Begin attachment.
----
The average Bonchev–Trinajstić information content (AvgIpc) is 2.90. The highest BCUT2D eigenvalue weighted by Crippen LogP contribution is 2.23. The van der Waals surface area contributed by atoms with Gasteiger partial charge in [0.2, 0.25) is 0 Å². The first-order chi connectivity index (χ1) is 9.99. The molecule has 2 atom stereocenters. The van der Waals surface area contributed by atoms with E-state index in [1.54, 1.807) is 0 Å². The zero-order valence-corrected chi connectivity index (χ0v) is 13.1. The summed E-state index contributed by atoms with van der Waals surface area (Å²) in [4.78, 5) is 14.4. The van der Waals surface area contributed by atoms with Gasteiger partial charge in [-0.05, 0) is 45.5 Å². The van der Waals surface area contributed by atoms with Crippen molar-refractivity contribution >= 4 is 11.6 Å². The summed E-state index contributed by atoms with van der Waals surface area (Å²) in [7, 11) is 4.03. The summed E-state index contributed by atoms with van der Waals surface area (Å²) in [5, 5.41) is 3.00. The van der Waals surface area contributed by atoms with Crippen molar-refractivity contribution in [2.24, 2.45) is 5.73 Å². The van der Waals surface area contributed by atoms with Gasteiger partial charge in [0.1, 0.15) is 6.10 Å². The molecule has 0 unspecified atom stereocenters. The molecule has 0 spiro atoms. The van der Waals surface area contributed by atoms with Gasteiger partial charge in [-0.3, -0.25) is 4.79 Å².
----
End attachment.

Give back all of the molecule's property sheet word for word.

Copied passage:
The average Bonchev–Trinajstić information content (AvgIpc) is 2.90. The highest BCUT2D eigenvalue weighted by Crippen LogP contribution is 2.23. The van der Waals surface area contributed by atoms with Gasteiger partial charge in [0.2, 0.25) is 0 Å². The first-order chi connectivity index (χ1) is 9.99. The molecule has 2 atom stereocenters. The van der Waals surface area contributed by atoms with E-state index in [1.54, 1.807) is 0 Å². The zero-order valence-corrected chi connectivity index (χ0v) is 13.1. The summed E-state index contributed by atoms with van der Waals surface area (Å²) in [4.78, 5) is 14.4. The van der Waals surface area contributed by atoms with Gasteiger partial charge in [-0.05, 0) is 45.5 Å². The van der Waals surface area contributed by atoms with Crippen molar-refractivity contribution >= 4 is 11.6 Å². The summed E-state index contributed by atoms with van der Waals surface area (Å²) in [7, 11) is 4.03. The summed E-state index contributed by atoms with van der Waals surface area (Å²) in [5, 5.41) is 3.00. The van der Waals surface area contributed by atoms with Crippen molar-refractivity contribution in [2.24, 2.45) is 5.73 Å². The van der Waals surface area contributed by atoms with Gasteiger partial charge in [0.1, 0.15) is 6.10 Å². The molecule has 0 unspecified atom stereocenters. The molecule has 0 spiro atoms. The van der Waals surface area contributed by atoms with Gasteiger partial charge in [-0.3, -0.25) is 4.79 Å².